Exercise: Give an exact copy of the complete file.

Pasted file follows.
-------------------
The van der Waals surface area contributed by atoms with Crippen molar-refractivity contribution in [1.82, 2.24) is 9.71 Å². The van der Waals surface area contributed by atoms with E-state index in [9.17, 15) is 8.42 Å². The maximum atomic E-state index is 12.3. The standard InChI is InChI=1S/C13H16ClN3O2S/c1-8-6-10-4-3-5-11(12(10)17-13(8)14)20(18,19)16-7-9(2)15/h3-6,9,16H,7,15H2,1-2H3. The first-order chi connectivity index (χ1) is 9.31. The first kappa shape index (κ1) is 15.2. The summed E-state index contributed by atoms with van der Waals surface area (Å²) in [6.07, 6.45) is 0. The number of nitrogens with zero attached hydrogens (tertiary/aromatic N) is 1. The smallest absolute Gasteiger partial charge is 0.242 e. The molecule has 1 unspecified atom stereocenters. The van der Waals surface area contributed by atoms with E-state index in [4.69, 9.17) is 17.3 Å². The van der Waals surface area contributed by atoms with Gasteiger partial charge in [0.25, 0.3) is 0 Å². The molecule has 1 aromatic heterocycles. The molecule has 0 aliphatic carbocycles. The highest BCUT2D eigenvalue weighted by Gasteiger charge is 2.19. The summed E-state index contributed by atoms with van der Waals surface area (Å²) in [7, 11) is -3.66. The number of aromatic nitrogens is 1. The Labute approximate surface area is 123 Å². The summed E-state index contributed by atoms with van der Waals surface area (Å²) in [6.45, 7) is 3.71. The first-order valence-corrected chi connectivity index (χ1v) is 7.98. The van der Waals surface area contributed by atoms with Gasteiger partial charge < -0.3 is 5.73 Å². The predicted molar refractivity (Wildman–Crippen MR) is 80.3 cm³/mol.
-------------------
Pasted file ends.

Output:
The van der Waals surface area contributed by atoms with Crippen molar-refractivity contribution in [1.82, 2.24) is 9.71 Å². The van der Waals surface area contributed by atoms with E-state index in [9.17, 15) is 8.42 Å². The maximum atomic E-state index is 12.3. The standard InChI is InChI=1S/C13H16ClN3O2S/c1-8-6-10-4-3-5-11(12(10)17-13(8)14)20(18,19)16-7-9(2)15/h3-6,9,16H,7,15H2,1-2H3. The first-order chi connectivity index (χ1) is 9.31. The first kappa shape index (κ1) is 15.2. The summed E-state index contributed by atoms with van der Waals surface area (Å²) in [6.07, 6.45) is 0. The number of nitrogens with zero attached hydrogens (tertiary/aromatic N) is 1. The smallest absolute Gasteiger partial charge is 0.242 e. The molecule has 1 unspecified atom stereocenters. The van der Waals surface area contributed by atoms with E-state index in [4.69, 9.17) is 17.3 Å². The van der Waals surface area contributed by atoms with Gasteiger partial charge in [0.25, 0.3) is 0 Å². The molecule has 1 aromatic heterocycles. The molecule has 0 aliphatic carbocycles. The highest BCUT2D eigenvalue weighted by Gasteiger charge is 2.19. The summed E-state index contributed by atoms with van der Waals surface area (Å²) in [7, 11) is -3.66. The number of aromatic nitrogens is 1. The Labute approximate surface area is 123 Å². The summed E-state index contributed by atoms with van der Waals surface area (Å²) in [6.45, 7) is 3.71. The first-order valence-corrected chi connectivity index (χ1v) is 7.98. The van der Waals surface area contributed by atoms with Gasteiger partial charge < -0.3 is 5.73 Å². The predicted molar refractivity (Wildman–Crippen MR) is 80.3 cm³/mol.